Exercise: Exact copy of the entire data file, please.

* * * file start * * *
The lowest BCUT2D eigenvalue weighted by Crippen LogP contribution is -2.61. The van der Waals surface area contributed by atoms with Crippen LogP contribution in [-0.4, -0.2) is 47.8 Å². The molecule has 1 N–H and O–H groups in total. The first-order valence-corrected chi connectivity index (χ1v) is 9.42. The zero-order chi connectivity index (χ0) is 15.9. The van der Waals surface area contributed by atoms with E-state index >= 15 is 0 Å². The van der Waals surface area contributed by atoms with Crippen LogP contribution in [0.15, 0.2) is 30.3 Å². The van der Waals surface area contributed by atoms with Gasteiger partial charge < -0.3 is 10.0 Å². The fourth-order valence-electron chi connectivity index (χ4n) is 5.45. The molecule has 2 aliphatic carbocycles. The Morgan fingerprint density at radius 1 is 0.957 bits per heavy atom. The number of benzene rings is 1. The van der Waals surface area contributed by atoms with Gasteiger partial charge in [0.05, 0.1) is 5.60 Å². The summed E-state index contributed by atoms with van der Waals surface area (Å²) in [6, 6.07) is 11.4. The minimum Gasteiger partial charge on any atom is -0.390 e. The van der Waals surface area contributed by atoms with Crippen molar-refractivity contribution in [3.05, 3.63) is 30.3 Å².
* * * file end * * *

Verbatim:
The lowest BCUT2D eigenvalue weighted by Crippen LogP contribution is -2.61. The van der Waals surface area contributed by atoms with Crippen LogP contribution in [-0.4, -0.2) is 47.8 Å². The molecule has 1 N–H and O–H groups in total. The first-order valence-corrected chi connectivity index (χ1v) is 9.42. The zero-order chi connectivity index (χ0) is 15.9. The van der Waals surface area contributed by atoms with E-state index >= 15 is 0 Å². The van der Waals surface area contributed by atoms with Crippen LogP contribution in [0.15, 0.2) is 30.3 Å². The van der Waals surface area contributed by atoms with Gasteiger partial charge < -0.3 is 10.0 Å². The fourth-order valence-electron chi connectivity index (χ4n) is 5.45. The molecule has 2 aliphatic carbocycles. The Morgan fingerprint density at radius 1 is 0.957 bits per heavy atom. The number of benzene rings is 1. The van der Waals surface area contributed by atoms with Gasteiger partial charge in [0.05, 0.1) is 5.60 Å². The summed E-state index contributed by atoms with van der Waals surface area (Å²) in [6, 6.07) is 11.4. The minimum Gasteiger partial charge on any atom is -0.390 e. The van der Waals surface area contributed by atoms with Crippen molar-refractivity contribution in [3.05, 3.63) is 30.3 Å².